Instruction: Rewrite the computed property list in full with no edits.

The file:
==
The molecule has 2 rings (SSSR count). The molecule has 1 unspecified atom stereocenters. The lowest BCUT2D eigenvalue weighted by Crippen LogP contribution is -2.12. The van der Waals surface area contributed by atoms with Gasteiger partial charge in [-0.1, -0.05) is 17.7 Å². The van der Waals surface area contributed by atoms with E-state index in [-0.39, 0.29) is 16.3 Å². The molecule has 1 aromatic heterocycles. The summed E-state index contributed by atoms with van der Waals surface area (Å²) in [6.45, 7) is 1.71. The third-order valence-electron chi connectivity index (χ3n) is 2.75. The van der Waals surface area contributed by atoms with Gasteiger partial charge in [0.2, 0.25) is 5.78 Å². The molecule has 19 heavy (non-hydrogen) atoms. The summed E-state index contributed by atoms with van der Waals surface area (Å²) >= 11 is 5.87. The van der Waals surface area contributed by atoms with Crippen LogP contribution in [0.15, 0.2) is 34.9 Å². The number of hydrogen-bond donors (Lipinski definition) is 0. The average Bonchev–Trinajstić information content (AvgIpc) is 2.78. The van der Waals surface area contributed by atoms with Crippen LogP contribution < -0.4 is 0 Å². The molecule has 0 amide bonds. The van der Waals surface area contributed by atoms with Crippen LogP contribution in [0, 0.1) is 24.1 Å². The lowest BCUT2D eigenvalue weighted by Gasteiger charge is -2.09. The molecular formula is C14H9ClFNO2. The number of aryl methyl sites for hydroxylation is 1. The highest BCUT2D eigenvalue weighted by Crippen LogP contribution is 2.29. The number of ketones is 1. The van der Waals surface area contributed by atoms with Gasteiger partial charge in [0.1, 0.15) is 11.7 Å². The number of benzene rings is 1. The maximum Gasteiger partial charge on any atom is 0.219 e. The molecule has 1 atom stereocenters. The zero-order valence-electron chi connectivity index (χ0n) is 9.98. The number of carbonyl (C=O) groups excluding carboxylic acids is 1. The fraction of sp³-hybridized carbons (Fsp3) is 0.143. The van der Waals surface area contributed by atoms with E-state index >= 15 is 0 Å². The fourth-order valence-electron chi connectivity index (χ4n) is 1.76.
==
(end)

The molecule has 2 rings (SSSR count). The molecule has 1 unspecified atom stereocenters. The lowest BCUT2D eigenvalue weighted by Crippen LogP contribution is -2.12. The van der Waals surface area contributed by atoms with Gasteiger partial charge in [-0.1, -0.05) is 17.7 Å². The van der Waals surface area contributed by atoms with E-state index in [-0.39, 0.29) is 16.3 Å². The molecule has 1 aromatic heterocycles. The summed E-state index contributed by atoms with van der Waals surface area (Å²) in [6.45, 7) is 1.71. The third-order valence-electron chi connectivity index (χ3n) is 2.75. The van der Waals surface area contributed by atoms with Gasteiger partial charge in [0.2, 0.25) is 5.78 Å². The molecule has 19 heavy (non-hydrogen) atoms. The summed E-state index contributed by atoms with van der Waals surface area (Å²) >= 11 is 5.87. The van der Waals surface area contributed by atoms with Crippen LogP contribution in [0.15, 0.2) is 34.9 Å². The number of hydrogen-bond donors (Lipinski definition) is 0. The average Bonchev–Trinajstić information content (AvgIpc) is 2.78. The van der Waals surface area contributed by atoms with Crippen LogP contribution < -0.4 is 0 Å². The molecule has 0 amide bonds. The van der Waals surface area contributed by atoms with Crippen LogP contribution in [0, 0.1) is 24.1 Å². The lowest BCUT2D eigenvalue weighted by Gasteiger charge is -2.09. The molecular formula is C14H9ClFNO2. The number of aryl methyl sites for hydroxylation is 1. The highest BCUT2D eigenvalue weighted by Crippen LogP contribution is 2.29. The number of ketones is 1. The van der Waals surface area contributed by atoms with Gasteiger partial charge in [0.1, 0.15) is 11.7 Å². The number of benzene rings is 1. The maximum Gasteiger partial charge on any atom is 0.219 e. The molecule has 1 atom stereocenters. The zero-order valence-electron chi connectivity index (χ0n) is 9.98. The number of carbonyl (C=O) groups excluding carboxylic acids is 1. The fraction of sp³-hybridized carbons (Fsp3) is 0.143. The van der Waals surface area contributed by atoms with E-state index >= 15 is 0 Å². The fourth-order valence-electron chi connectivity index (χ4n) is 1.76.